It’s been two weeks since The Witcher Season 2 debuted on Netflix, which is apparently long enough for showrunner Lauren S. Hissrich to talk about the show and how it diverged a bit from the canon established in the books and games, especially when it comes to Eskel. Spoilers lay ahead for any who keep reading, so stop reading if you haven’t finished the second season.
Done watching? Great. Then you know that Eskel both appears and then dies in Season 2, which is something that never happened in either the books or games. Hissrich took to Twitter to explain why Eskel died in her telling of The Witcher's tale and why it had to happen.
In the books, Geralt's character goes from wandering warrior to loving father after taking in Ciri. He comes to both understand what it means to care for another as well as the sort of power that Ciri harbors, but it mostly happens through watching and talking. That's way too boring for TV, so Hissrich needed a way to showcase this transformation with a bit more action.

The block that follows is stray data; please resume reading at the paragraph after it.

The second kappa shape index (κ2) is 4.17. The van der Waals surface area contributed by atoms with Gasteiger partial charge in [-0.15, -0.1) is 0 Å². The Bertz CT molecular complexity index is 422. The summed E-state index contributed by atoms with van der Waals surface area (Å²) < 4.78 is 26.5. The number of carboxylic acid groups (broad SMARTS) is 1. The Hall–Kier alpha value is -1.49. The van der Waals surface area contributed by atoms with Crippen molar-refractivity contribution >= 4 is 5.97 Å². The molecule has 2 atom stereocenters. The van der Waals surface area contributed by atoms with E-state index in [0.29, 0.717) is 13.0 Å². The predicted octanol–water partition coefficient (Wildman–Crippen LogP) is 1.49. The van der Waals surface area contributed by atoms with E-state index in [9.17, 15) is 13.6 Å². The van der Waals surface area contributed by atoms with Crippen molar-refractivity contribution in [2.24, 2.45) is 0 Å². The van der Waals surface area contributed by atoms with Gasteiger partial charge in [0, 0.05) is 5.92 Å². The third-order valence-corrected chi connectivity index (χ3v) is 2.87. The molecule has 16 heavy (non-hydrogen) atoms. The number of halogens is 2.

"Enter the idea of a mystery Geralt needs to solve in order to learn about Ciri and her powers," explained Hissrich on Twitter. "And enter the idea that the mystery should unfold in the place where Geralt should have felt most protected and safe: his home."
Thus, we see Eskel arrive at Kaer Morhen, but injured. We don’t find out until a bit later that Eskel has been infected by a Leshen and he will eventually lose control and threaten everyone at the castle.
"One of my favorite moments on screen is when Geralt first hugs Eskel,” Hissrich adds. “The concern and confusion on his face says it all: ‘Are you okay?’ And Eskel’s not.
“He’s been infected by a monster that we don’t know yet, who is connected to Ciri in a way we don’t understand yet (and won’t for a while). But from the get-go Geralt knows this person so well, and can’t understand why he’s acting out of character: mean, and coarse, and flagrantly disobeying Kaer Morhen rules by bringing women there, disrespecting the other brothers with whom he shares a deep history."
Geralt is ultimately forced to kill Eskel in order to save Vesemir, which both shows how far he’ll go to protect his family and also starts him on a quest to solve what happened to Eskel. That quest will lead to Ciri and to what lengths Geralt will go to protect her.
But this still leaves Eskel dead and gone with just one flashback to show how close he and Geralt were. Hissrich understands that might anger some fans, but believes it was the right call for the show.
Expect another two-year wait before Witcher Season 3 arrives, but in the meantime, there’s still The Witcher 3 to slake your Witcher thirst. Something a lot of Steam players seem to be doing.
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